New Women's Six Nations format could be trial run for male equivalent
In a women’s rugby column, it would be easy this week to just discuss the horrific sexist, racist, homophobic and misogynistic abuse experienced by the pundits and commentators of Saturday’s Six Nations coverage. I’ve spoken before about how sexism is alive and well in rugby union, and how disappointing it is that we still endure it. It would be depressing to focus the whole column on the topic, but it needs addressing before I move on to talking about the exciting new format of the Women’s Six Nations.
One thing I will say on the topic is that I wholly disagree with the “it’s not real rugby fans” narrative. I don’t understand why anyone believes that ‘true’ fans of rugby are therefore not capable of discrimination. They absolutely are. It’s boring and ignorant to suggest that rugby fans have some kind of moral and intellectual superiority over fans of other sports. We don’t. Yes, players respect the referee and teams drink together after the game. Two players will have scuffles during the game and then shake hands after the game, but in doing so they will invite hundreds of cliché “this is rugby” posts on social media. I really think rugby needs to move on from this.
A good afternoon in the studio for ITAvFRA. As expected tho, many sexist comments about women working on men’s rugby. Those who comment are not worthy a response. Rugby is not a gender, it’s a sport and my accolades far out way what any of those sexist individuals have achieved!! pic.twitter.com/HkoJXD6HMv
— Maggie Alphonsi MBE (@MaggieAlphonsi) February 6, 2021
The sexist, racist and homophobic abuse is also not ‘just what happens when anyone with a platform speaks out.’ Targeted abuse about a person’s characteristics is not the same as somebody disagreeing with a pundit or spokesperson, nor is it comparable with general abuse aimed at those with a platform. I’ve been told by so many white, straight men that this abuse happens to everyone. It doesn’t. They may well receive abuse, and it is never OK and it’s not a competition, but it is not the same as the abuse received by women, people of colour, or members of the LGTBQ+ community who are often made to feel unwelcome in rugby.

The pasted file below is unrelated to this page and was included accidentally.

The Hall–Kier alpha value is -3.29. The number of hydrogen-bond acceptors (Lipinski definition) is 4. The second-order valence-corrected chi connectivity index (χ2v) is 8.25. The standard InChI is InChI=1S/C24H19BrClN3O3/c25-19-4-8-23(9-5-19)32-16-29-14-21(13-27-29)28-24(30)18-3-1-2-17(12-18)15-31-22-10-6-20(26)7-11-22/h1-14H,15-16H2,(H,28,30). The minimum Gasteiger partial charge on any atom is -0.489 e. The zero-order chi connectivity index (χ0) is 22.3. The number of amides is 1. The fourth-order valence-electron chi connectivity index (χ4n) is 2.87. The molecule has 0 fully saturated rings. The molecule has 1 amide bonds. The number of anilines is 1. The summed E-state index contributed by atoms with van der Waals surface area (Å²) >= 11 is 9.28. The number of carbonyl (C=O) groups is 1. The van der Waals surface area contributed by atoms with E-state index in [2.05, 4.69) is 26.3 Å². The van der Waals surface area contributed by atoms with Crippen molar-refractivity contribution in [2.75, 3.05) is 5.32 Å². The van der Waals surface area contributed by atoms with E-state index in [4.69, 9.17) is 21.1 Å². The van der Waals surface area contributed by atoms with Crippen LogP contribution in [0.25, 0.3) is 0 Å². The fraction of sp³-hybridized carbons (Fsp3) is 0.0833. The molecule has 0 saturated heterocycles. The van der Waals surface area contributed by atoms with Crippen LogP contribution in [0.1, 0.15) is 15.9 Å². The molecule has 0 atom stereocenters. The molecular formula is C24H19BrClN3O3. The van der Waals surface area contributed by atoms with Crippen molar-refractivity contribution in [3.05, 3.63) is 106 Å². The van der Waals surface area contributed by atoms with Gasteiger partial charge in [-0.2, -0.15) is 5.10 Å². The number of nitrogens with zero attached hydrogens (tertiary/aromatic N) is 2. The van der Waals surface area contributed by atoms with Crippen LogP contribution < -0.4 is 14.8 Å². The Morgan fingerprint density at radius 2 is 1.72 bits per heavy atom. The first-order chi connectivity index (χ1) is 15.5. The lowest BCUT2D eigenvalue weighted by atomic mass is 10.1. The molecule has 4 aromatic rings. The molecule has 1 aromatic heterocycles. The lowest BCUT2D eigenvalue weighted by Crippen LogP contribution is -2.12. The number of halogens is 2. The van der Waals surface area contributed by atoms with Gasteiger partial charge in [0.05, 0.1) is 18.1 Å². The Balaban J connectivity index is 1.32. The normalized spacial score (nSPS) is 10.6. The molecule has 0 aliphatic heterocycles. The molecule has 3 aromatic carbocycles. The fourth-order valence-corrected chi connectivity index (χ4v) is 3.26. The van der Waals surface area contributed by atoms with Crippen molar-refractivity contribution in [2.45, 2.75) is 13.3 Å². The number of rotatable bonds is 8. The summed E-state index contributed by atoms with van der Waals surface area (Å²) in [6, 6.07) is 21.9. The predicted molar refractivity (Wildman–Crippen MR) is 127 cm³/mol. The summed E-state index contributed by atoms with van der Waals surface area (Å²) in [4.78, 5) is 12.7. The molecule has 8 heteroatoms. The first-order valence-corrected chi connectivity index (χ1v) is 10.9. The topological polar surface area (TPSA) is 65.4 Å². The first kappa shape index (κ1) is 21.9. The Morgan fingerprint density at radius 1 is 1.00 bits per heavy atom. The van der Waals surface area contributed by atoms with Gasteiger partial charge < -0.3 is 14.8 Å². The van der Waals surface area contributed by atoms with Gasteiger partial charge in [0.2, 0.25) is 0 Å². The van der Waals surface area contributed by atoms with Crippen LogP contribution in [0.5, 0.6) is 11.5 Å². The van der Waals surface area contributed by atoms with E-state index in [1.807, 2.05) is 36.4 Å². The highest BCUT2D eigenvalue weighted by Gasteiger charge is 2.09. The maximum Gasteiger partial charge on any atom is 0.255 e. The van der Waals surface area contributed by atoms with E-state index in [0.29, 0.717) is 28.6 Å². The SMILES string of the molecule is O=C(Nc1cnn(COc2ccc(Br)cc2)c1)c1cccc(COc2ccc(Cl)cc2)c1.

So before I talk about the new format of the Women’s Six Nations, I want to say well done to Maggie Alphonsi, Danielle Waterman, Gareth Thomas and Jill Douglas for their fantastic coverage on Saturday. I really hope they don’t have to face more discrimination in the future.
Right, so on to the Women’s Six Nations. Last week, the new format of this year’s tournament was announced. It will take place in a three-week window, from 3-25 April, following a format similar to the Autumn Nations Cup, with two pools of three teams competing to rank first, second and third. Each team will play two games, one home and one away, to decide their pool ranking. Like the Autumn tournament, the final weekend will see the teams the groups’ first places play each other, and second, and third. Pool A consists of England, Italy and Scotland, and Pool B is France, Ireland and Wales.
EXCLUSIVE: New research shows women rugby players are more susceptible to concussion, brain damage and potentially CTE than their male counterparts. @_JessHayden ??? with a difficult but important story for the sport. https://t.co/jsBaIInY3q
— RugbyPass (@RugbyPass) December 14, 2020